10. Mark I. says:

      Kansas is still stealing the children of cannabis consumers simply due to their possession of the medication needed to maintain among the confusion. Self medicating is not new nor is it a criminal activity unless you measure the profit taking from the medicine. Something the pharmacological and judicial industries are well versed in maintaining.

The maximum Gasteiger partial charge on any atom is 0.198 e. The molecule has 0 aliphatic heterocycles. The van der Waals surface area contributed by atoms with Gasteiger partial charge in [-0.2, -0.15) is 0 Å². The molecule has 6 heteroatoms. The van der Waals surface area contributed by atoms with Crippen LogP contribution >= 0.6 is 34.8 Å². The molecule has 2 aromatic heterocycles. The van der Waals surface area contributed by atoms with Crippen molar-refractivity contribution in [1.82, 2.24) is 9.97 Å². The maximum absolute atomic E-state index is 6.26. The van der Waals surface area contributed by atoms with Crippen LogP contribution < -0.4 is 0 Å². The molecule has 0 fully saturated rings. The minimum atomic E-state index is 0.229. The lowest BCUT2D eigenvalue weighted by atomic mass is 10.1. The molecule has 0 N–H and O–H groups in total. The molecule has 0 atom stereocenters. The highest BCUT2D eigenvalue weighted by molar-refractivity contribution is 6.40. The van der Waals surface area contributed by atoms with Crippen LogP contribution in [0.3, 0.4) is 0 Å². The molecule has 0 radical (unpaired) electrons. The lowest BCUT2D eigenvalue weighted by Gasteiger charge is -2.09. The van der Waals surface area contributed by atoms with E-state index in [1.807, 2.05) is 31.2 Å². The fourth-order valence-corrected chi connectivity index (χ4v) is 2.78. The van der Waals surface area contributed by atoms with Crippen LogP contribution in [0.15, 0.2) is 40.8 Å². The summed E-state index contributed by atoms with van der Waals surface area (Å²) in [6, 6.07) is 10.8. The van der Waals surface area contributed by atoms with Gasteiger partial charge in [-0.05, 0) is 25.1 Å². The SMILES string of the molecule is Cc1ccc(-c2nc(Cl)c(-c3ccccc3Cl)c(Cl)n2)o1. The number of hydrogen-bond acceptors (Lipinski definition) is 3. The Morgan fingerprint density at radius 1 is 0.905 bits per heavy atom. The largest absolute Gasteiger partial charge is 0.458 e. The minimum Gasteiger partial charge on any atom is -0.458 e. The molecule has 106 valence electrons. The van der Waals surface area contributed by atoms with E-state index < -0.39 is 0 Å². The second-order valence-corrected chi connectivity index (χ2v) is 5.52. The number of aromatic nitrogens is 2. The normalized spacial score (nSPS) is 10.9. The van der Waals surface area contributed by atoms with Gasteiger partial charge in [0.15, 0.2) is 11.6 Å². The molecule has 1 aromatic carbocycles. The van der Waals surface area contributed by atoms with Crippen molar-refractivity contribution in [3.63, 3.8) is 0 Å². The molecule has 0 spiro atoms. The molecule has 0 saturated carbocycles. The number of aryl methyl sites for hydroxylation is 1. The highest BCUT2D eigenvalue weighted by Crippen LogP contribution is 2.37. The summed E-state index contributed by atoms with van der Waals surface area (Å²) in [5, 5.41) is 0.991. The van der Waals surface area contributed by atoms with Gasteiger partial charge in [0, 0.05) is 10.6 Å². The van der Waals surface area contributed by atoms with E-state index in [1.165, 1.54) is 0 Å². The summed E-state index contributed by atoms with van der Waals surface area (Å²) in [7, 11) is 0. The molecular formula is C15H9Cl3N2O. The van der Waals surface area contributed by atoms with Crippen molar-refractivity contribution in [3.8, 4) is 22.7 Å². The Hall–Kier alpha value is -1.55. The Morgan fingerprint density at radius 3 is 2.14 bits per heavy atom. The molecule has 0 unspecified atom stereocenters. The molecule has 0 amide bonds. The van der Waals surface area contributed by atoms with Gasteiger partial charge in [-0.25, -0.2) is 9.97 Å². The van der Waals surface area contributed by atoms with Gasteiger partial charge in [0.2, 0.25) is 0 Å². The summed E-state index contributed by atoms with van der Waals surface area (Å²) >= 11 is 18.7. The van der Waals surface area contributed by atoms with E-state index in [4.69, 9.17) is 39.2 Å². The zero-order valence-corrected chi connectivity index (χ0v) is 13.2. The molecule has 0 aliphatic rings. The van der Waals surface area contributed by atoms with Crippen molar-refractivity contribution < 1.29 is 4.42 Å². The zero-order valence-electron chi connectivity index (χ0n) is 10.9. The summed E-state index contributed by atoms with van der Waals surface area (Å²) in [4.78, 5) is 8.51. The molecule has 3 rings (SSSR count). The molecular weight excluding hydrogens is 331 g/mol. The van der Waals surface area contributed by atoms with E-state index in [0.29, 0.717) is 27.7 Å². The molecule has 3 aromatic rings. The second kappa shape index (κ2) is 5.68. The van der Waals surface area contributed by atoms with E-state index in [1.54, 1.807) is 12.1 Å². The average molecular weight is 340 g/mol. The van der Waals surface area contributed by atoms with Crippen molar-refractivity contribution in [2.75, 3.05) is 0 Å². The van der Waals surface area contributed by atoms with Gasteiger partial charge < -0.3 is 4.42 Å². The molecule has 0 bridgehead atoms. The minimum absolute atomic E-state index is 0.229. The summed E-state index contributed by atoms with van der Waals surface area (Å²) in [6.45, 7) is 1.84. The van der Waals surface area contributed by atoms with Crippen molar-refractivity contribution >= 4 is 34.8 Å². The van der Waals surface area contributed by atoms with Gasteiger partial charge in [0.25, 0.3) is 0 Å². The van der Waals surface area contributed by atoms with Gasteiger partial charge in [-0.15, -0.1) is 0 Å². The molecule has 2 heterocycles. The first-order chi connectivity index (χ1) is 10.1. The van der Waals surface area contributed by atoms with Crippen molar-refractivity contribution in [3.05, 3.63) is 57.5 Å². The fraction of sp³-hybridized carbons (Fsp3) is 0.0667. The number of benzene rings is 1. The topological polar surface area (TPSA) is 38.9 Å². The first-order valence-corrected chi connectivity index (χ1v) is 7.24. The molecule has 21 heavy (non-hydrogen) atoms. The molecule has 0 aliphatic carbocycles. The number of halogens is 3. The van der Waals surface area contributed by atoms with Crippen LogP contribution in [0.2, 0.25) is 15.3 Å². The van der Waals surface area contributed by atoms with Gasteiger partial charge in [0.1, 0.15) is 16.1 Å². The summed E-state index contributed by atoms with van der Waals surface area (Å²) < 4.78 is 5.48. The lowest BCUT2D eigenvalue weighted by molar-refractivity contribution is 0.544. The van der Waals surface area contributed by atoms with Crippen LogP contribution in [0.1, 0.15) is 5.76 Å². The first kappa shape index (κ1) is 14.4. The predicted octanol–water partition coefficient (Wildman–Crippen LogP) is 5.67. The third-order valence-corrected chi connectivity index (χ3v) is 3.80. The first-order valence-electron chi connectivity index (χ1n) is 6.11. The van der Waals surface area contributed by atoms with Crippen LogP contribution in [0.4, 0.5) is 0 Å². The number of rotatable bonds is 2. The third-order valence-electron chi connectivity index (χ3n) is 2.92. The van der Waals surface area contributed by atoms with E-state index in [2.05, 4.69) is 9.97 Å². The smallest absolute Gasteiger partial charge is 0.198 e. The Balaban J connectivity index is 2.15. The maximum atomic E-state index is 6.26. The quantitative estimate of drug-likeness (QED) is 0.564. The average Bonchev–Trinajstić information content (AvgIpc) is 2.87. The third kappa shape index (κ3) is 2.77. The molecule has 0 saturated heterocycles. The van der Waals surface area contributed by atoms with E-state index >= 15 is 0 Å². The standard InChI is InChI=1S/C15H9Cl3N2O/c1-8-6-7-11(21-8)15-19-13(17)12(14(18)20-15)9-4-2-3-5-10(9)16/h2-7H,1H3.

• Chris says:

        They are vilifying Cannabis users as being intoxicated, every drug I’m prescribed is more intoxicating than MMJ. Most medications cause heavy side effects during initial use, the body adapts to overcome these side effects and the medical community deemed this as sober. MMJ may intoxicate new or interment users, however in therapeutic use one is capable of adapting, and can obtain clearly through symptoms elevation.